• Kurt permalink
        May 10, 2012 11:26 am

        John, you don’t need to petition. The Democratic Party is open to pro-life committeemen. I’m one myself. In fact, in my experience, a person in consistent agreement with the policy positions taken by the USCCB will find the Democratic Party far more open than the GOP. In fact I don’t know any GOP committeemen who would pass that test and I know for my own state Republican Committee it would be an absolute bar.

  4. Bruce Cole permalink
    May 9, 2012 10:28 pm

    What makes you think I’m honorable???

    Actually, I am a registered Democrat and vote on lots of other races and issues.

    • Kurt permalink
      May 10, 2012 11:26 am


      Your eloquence, thoughtfulness and stunning good looks.

  5. Rolando permalink
    May 10, 2012 6:26 am

    I signed it two days ago.

  6. iprimap permalink
    May 10, 2012 8:18 am

    “Enter by the narrow gate; for the gate is wide and the way is easy, that leads to destruction, and those who enter by it are many. For the gate is narrow and the way is hard, that leads to life, and those who find it are few.” Matthew 7:13-14

    There are no big tents in Heaven.

    • Julia Smucker permalink*
      May 10, 2012 10:55 am

      Hmm, now this does raise a challenging question: how to reconcile the “big tent” with the “narrow road”? That’s an ecclesiological paradox that I’ll have to think about. I really do believe that both metaphors are true, somehow.

      • Brian Martin permalink
        May 10, 2012 1:48 pm

        First i suggest that you not pick single verses and interpret them in a fundamentalist fashion. The verse does not suggest that people of different opinions on a variety of things are not saved. It does, however suggest that God expects people to be focused on Him, and that it is easy to not do that and live in the pleasure of the moment.
        If what Iprimap says is true, about there being no big tents in Heaven…then the Catholic Church must not in fact be the true church, because it’s a pretty bloody big tent. Catholicism being the Largest (by far) Christian denomination. In fact Catholicism by itsely is as large a group or larger, than most other individual religious groups. That sounds like a big tent to me.

    • Andrew permalink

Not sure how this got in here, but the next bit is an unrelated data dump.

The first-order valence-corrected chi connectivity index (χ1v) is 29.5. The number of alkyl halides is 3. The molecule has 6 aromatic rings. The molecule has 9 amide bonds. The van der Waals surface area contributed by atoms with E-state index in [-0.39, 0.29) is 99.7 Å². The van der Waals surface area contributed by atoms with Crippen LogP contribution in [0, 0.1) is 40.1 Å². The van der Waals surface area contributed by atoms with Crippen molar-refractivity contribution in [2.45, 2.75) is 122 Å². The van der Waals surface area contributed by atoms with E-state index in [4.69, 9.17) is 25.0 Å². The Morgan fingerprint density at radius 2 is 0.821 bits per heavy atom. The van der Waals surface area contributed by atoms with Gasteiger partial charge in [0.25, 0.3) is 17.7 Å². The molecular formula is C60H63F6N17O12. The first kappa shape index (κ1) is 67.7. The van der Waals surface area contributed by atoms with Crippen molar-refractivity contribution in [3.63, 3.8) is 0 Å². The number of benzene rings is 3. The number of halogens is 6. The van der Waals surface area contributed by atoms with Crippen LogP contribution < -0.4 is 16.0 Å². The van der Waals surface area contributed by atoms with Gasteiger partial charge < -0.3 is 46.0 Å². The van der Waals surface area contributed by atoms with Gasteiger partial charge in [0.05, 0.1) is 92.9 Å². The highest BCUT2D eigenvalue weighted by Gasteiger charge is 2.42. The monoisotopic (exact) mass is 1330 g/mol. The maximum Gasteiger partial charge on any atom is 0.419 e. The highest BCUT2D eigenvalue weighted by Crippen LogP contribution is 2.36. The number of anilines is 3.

May 10, 2012 1:50 pm

      An examination of the lives of the saints has been enough to convince me personally that, in fact, there are big tents in Heaven. They have to be big enough to hold both Joan of Arc and Francis of Assisi, both Thomas Aquinas and Therese of Lisieux.

      I have always understood the “narrow way” to mean that the path of discipleship is challenging no matter how you do it, and that many cannot follow it because it is a life of joy but not a life of ease. In other words, there are many ways to be a saint, but none of them are shortcuts!

    • Julia Smucker permalink*
      May 10, 2012 2:14 pm

      Just to clarify: without presuming to know exactly what was intended by iprimap’s comment, what I was taking from it as a valid challenge was decidedly NOT the narrow soteriology that Brian is rightly critical of. My question was rather on how the vital tension is maintained between the openness of this big tent, vast enough to contain this entire motley crew that is the Church, and the hard (and yes, in some sense narrow) challenge of discipleship that all of us in it are called to. In this regard I think Andrew has captured the paradox quite well.

      • Brian Martin permalink
        May 10, 2012 2:29 pm

        Perhaps you are right…I escaped fundamentalism, and tend to see it’s shadow lurking…even where it isn’t, however, the statement of there being no big tent in heaven pointed me in that direction…I believe Julia and Andrew are also illustrating my opinion.

  7. Julia Smucker permalink*
    May 10, 2012 9:25 am